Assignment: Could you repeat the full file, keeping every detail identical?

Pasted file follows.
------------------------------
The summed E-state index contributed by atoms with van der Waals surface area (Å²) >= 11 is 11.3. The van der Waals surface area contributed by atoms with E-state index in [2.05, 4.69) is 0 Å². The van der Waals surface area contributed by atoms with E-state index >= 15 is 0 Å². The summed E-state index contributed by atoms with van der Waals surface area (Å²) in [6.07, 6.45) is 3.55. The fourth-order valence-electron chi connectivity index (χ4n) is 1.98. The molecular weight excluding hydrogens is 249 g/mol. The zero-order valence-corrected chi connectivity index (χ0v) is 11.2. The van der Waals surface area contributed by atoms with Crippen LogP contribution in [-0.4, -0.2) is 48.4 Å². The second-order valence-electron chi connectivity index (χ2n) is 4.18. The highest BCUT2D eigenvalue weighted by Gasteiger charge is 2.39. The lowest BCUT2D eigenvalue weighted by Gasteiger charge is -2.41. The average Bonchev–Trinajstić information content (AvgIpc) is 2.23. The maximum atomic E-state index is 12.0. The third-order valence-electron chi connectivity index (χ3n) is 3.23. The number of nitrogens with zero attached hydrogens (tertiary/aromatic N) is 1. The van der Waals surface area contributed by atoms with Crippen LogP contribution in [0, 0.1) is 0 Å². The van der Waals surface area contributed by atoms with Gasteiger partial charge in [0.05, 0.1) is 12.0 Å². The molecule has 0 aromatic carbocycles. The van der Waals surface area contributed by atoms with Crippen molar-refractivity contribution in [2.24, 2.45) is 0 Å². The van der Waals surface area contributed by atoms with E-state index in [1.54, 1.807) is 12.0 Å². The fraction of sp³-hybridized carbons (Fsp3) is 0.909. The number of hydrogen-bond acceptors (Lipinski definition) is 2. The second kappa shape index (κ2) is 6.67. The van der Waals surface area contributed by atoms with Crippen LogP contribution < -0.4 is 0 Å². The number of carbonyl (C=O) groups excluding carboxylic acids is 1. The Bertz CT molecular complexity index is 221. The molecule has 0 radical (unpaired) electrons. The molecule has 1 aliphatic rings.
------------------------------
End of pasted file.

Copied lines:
The summed E-state index contributed by atoms with van der Waals surface area (Å²) >= 11 is 11.3. The van der Waals surface area contributed by atoms with E-state index in [2.05, 4.69) is 0 Å². The van der Waals surface area contributed by atoms with E-state index >= 15 is 0 Å². The summed E-state index contributed by atoms with van der Waals surface area (Å²) in [6.07, 6.45) is 3.55. The fourth-order valence-electron chi connectivity index (χ4n) is 1.98. The molecular weight excluding hydrogens is 249 g/mol. The zero-order valence-corrected chi connectivity index (χ0v) is 11.2. The van der Waals surface area contributed by atoms with Crippen LogP contribution in [-0.4, -0.2) is 48.4 Å². The second-order valence-electron chi connectivity index (χ2n) is 4.18. The highest BCUT2D eigenvalue weighted by Gasteiger charge is 2.39. The lowest BCUT2D eigenvalue weighted by Gasteiger charge is -2.41. The average Bonchev–Trinajstić information content (AvgIpc) is 2.23. The maximum atomic E-state index is 12.0. The third-order valence-electron chi connectivity index (χ3n) is 3.23. The number of nitrogens with zero attached hydrogens (tertiary/aromatic N) is 1. The van der Waals surface area contributed by atoms with Crippen LogP contribution in [0, 0.1) is 0 Å². The van der Waals surface area contributed by atoms with Gasteiger partial charge in [0.05, 0.1) is 12.0 Å². The molecule has 0 aromatic carbocycles. The van der Waals surface area contributed by atoms with Crippen molar-refractivity contribution in [2.24, 2.45) is 0 Å². The van der Waals surface area contributed by atoms with E-state index in [1.54, 1.807) is 12.0 Å². The fraction of sp³-hybridized carbons (Fsp3) is 0.909. The number of hydrogen-bond acceptors (Lipinski definition) is 2. The second kappa shape index (κ2) is 6.67. The van der Waals surface area contributed by atoms with Crippen LogP contribution < -0.4 is 0 Å². The number of carbonyl (C=O) groups excluding carboxylic acids is 1. The Bertz CT molecular complexity index is 221. The molecule has 0 radical (unpaired) electrons. The molecule has 1 aliphatic rings.